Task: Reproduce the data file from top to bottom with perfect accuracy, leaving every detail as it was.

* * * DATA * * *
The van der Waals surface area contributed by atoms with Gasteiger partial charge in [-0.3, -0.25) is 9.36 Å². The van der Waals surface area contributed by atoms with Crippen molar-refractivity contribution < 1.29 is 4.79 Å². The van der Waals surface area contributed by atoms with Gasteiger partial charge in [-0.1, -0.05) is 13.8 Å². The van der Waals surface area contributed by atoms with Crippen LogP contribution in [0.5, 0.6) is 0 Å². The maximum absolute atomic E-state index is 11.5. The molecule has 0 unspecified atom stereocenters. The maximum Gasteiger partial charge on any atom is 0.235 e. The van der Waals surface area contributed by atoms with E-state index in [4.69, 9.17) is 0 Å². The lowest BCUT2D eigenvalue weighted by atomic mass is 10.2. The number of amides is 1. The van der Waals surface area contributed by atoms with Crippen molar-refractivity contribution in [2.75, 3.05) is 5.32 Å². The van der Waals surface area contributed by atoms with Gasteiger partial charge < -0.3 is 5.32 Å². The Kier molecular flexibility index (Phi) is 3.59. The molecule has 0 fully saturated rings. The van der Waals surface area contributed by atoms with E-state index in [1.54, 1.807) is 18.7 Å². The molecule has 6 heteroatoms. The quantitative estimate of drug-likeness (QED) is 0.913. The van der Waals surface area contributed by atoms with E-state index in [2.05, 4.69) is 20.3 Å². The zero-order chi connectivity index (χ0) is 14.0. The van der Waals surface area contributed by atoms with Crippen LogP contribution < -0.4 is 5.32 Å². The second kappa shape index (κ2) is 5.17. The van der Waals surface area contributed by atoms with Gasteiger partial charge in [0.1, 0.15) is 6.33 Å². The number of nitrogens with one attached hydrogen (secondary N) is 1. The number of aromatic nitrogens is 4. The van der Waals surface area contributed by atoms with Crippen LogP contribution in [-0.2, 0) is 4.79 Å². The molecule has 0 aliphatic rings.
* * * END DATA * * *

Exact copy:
The van der Waals surface area contributed by atoms with Gasteiger partial charge in [-0.3, -0.25) is 9.36 Å². The van der Waals surface area contributed by atoms with Crippen molar-refractivity contribution < 1.29 is 4.79 Å². The van der Waals surface area contributed by atoms with Gasteiger partial charge in [-0.1, -0.05) is 13.8 Å². The van der Waals surface area contributed by atoms with Crippen LogP contribution in [0.5, 0.6) is 0 Å². The maximum absolute atomic E-state index is 11.5. The molecule has 0 unspecified atom stereocenters. The maximum Gasteiger partial charge on any atom is 0.235 e. The van der Waals surface area contributed by atoms with E-state index in [4.69, 9.17) is 0 Å². The lowest BCUT2D eigenvalue weighted by atomic mass is 10.2. The number of amides is 1. The van der Waals surface area contributed by atoms with Crippen molar-refractivity contribution in [2.75, 3.05) is 5.32 Å². The van der Waals surface area contributed by atoms with Gasteiger partial charge < -0.3 is 5.32 Å². The Kier molecular flexibility index (Phi) is 3.59. The molecule has 0 fully saturated rings. The van der Waals surface area contributed by atoms with E-state index in [1.54, 1.807) is 18.7 Å². The molecule has 6 heteroatoms. The quantitative estimate of drug-likeness (QED) is 0.913. The van der Waals surface area contributed by atoms with E-state index in [2.05, 4.69) is 20.3 Å². The zero-order chi connectivity index (χ0) is 14.0. The van der Waals surface area contributed by atoms with Crippen LogP contribution < -0.4 is 5.32 Å². The second kappa shape index (κ2) is 5.17. The van der Waals surface area contributed by atoms with Gasteiger partial charge in [0.1, 0.15) is 6.33 Å². The number of nitrogens with one attached hydrogen (secondary N) is 1. The number of aromatic nitrogens is 4. The van der Waals surface area contributed by atoms with Crippen LogP contribution in [-0.2, 0) is 4.79 Å². The molecule has 0 aliphatic rings.